This is why, of course, it is important to do this exercise early. Not only can it help in deciding what issues to raise, it may also lead to the realization that a settlement of the case may be better than an appeal. Finding out at a moot court for oral argument that the mock judges do not like the arguments they are hearing as to why they should reverse is not the best time to learn that. Running it by folks earlier, rather than just working with other believers in the arguments, can be helpful on numerous levels, including evaluating whether seeking a settlement, or even simply accepting the adverse result at trial, may be the lesser of multiple evils, however distasteful that option may be to the client.
6. Don’t Forget or Ignore the Standard of Review
A second thing Judge Boudin was surprised to realize upon going on the bench was the critical importance to appellate judges of the standard of review. An appellant’s counsel need to be mindful of this and not simply assume that strong substantive legal arguments with good facts will carry the day on appeal.
The point is, appellate courts are error-correcting courts, and their charge is not to ensure that the “right” result is reached in the case. Clients often cannot believe that, and an appellant’s counsel must do their utmost to bring this truth home to their client up front. That is why being self-disciplined in selecting the issues for the appeal, with the best possible standard of review, is so essential.
By the same token, once on appeal, that standard of review must be satisfied. The client needs to appreciate how difficult it usually is to establish that a trial court abused its discretion, especially as to matters it saw or heard firsthand at trial.
The client also needs to understand that even if error is in fact demonstrated, that is not enough—it must be demonstrated that the error was not harmless. Harmless error often is in the eye of the beholder and may be impossible to predict for some as yet unknown panel of judges, which leads to the next tip.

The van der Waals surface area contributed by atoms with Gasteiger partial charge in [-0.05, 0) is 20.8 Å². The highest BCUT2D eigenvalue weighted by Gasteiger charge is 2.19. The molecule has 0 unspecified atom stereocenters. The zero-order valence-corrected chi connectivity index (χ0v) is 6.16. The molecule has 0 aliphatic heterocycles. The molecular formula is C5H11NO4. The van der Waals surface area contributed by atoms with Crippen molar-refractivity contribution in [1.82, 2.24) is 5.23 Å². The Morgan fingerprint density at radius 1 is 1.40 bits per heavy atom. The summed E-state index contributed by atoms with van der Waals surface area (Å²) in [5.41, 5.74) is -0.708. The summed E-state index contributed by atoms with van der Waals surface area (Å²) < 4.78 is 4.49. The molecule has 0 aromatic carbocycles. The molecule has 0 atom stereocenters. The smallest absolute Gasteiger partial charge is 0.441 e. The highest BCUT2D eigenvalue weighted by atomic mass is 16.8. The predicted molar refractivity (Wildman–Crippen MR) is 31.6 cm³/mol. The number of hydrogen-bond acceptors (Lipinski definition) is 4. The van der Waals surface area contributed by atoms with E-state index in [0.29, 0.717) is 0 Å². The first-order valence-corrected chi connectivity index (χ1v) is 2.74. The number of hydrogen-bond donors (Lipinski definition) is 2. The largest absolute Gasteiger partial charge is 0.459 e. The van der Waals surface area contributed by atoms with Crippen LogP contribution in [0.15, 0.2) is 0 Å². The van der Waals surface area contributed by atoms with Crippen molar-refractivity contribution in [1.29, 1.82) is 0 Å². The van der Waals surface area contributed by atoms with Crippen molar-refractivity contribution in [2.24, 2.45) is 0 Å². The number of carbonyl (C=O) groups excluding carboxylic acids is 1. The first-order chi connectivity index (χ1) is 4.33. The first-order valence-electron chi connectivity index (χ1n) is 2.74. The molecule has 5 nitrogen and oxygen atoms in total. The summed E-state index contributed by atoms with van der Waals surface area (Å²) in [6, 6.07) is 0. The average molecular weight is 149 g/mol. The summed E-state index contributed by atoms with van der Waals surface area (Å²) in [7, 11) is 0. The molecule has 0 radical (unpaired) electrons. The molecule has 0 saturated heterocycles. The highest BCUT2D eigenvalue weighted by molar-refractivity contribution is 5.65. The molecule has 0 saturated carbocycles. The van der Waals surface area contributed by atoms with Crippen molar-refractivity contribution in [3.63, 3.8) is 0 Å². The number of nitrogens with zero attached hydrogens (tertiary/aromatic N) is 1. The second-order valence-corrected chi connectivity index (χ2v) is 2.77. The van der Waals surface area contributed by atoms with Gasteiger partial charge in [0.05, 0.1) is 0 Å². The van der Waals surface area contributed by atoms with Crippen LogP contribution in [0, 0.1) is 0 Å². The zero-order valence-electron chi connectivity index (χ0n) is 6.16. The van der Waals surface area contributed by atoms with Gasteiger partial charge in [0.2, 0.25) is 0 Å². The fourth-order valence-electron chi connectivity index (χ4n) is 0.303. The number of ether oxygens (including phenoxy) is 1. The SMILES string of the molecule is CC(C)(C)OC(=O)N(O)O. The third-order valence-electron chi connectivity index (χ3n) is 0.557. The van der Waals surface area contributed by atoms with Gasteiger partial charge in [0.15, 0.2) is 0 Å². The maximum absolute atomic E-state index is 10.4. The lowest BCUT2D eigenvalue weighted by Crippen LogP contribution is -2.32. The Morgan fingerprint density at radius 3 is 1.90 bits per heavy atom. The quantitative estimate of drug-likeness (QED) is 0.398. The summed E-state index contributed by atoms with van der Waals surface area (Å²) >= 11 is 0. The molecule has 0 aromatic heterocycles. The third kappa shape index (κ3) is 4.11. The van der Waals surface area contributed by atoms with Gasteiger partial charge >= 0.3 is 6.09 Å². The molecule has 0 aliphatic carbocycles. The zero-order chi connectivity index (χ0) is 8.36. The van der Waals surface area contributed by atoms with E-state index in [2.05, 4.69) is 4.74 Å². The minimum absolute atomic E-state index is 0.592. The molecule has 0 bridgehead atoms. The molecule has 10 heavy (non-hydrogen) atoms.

7. Never Discount the “Inertia” Effect
There is a natural, whether overtly admitted or not, reluctance of appellate courts to require a do-over, with all the labor and cost that would entail. If the appellate court feels at some visceral level that the result will be the same after a reversal, it likely will find a way to conclude reversal is not necessary. Why force the parties and the court to do it all over again if the result seems to be the natural result in the case 90 times out of 100? All the more so if the court believes that is the right result on the facts of the case, especially if the other side has established it was injured, requiring relief.
The whole decision-making process of an appellate court is designed to balance the need for finality against the need for quality and a fair trial in the trial court. “Inertia” is merely a shorthand way of saying appellate judges intuitively feel that merely concluding a dispute often has great value. Beating that “inertia” is a matter of convincing the court that the “quality” of the judgment is so low that the importance of quality trumps the importance of finality.
That is why showing “harmful error” is so critical. The more the judgment error seems harmful, the more quality wins in the balance. Counsel for an appellant accordingly must take a hard look at whether they can tilt the balance of “finality” in favor of correcting a poor-quality judgment. This squarely implicates the next tip.
8. Recognize the “Bad Facts” Syndrome
It has long been an axiom that “bad facts make bad law.” But it is all too easy for appellate counsel to shove the bad facts to the back of their mind and trust that strong law will result in a win on appeal. The “bad facts” maxim is as true today as ever, however, and often can lead to a result that seems to run counter to the applicable law. In jurisdictions like Florida, where its appellate courts can, and often do, affirm by a per curiam decision without opinion, it does not even make bad law, as the decision is deemed to be without precedential effect.
The lesson here is for appellate counsel never to forget—or let the client forget—the “bad facts” of the case, no matter how strong the law may seem to be in the client’s favor. Would the man on the street think the result sought on appeal is the right and proper result in the case? If not, the woman on the bench may not think so either and may look for a way to distinguish, or just ignore, the law cited on appeal; or, even change the law to avoid a harsh result under the particular facts of the appeal. Appellate counsel must factor this possibility into their evaluation and determine just how “bad” their facts are compared to just how “good” their law really is.